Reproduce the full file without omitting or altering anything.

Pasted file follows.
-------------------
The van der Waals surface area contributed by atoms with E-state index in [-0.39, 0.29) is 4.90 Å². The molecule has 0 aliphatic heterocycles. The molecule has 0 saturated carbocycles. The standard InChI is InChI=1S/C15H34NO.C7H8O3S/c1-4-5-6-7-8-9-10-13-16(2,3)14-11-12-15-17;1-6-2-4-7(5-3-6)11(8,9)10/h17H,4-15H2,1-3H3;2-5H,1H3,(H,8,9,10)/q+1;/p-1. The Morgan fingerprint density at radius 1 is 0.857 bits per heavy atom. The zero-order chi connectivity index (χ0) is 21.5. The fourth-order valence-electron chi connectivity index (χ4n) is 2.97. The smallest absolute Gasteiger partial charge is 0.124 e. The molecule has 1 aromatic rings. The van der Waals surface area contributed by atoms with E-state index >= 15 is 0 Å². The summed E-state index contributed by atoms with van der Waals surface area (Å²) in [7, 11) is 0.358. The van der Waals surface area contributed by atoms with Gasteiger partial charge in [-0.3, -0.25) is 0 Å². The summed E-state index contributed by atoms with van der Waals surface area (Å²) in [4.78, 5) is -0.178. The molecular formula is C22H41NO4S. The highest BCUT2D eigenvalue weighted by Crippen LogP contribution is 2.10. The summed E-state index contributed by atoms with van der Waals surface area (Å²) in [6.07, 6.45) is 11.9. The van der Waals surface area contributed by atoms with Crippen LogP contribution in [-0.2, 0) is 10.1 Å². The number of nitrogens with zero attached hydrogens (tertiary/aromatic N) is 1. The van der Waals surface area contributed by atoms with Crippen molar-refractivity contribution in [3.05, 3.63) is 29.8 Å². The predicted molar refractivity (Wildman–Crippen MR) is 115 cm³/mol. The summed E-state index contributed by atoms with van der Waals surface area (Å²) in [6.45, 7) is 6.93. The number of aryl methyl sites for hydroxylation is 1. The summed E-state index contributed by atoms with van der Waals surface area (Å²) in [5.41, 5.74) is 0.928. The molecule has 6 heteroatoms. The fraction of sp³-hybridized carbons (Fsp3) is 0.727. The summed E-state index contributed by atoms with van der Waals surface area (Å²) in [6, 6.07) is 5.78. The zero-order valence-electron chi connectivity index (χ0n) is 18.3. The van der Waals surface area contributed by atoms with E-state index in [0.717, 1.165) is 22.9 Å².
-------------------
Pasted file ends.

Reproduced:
The van der Waals surface area contributed by atoms with E-state index in [-0.39, 0.29) is 4.90 Å². The molecule has 0 aliphatic heterocycles. The molecule has 0 saturated carbocycles. The standard InChI is InChI=1S/C15H34NO.C7H8O3S/c1-4-5-6-7-8-9-10-13-16(2,3)14-11-12-15-17;1-6-2-4-7(5-3-6)11(8,9)10/h17H,4-15H2,1-3H3;2-5H,1H3,(H,8,9,10)/q+1;/p-1. The Morgan fingerprint density at radius 1 is 0.857 bits per heavy atom. The zero-order chi connectivity index (χ0) is 21.5. The fourth-order valence-electron chi connectivity index (χ4n) is 2.97. The smallest absolute Gasteiger partial charge is 0.124 e. The molecule has 1 aromatic rings. The van der Waals surface area contributed by atoms with E-state index >= 15 is 0 Å². The summed E-state index contributed by atoms with van der Waals surface area (Å²) in [7, 11) is 0.358. The van der Waals surface area contributed by atoms with Gasteiger partial charge in [-0.3, -0.25) is 0 Å². The summed E-state index contributed by atoms with van der Waals surface area (Å²) in [4.78, 5) is -0.178. The molecular formula is C22H41NO4S. The highest BCUT2D eigenvalue weighted by Crippen LogP contribution is 2.10. The summed E-state index contributed by atoms with van der Waals surface area (Å²) in [6.07, 6.45) is 11.9. The van der Waals surface area contributed by atoms with Crippen LogP contribution in [-0.2, 0) is 10.1 Å². The number of nitrogens with zero attached hydrogens (tertiary/aromatic N) is 1. The van der Waals surface area contributed by atoms with Crippen molar-refractivity contribution in [3.05, 3.63) is 29.8 Å². The predicted molar refractivity (Wildman–Crippen MR) is 115 cm³/mol. The summed E-state index contributed by atoms with van der Waals surface area (Å²) in [6.45, 7) is 6.93. The number of aryl methyl sites for hydroxylation is 1. The summed E-state index contributed by atoms with van der Waals surface area (Å²) in [5.41, 5.74) is 0.928. The molecule has 6 heteroatoms. The fraction of sp³-hybridized carbons (Fsp3) is 0.727. The summed E-state index contributed by atoms with van der Waals surface area (Å²) in [6, 6.07) is 5.78. The zero-order valence-electron chi connectivity index (χ0n) is 18.3. The van der Waals surface area contributed by atoms with E-state index in [0.717, 1.165) is 22.9 Å².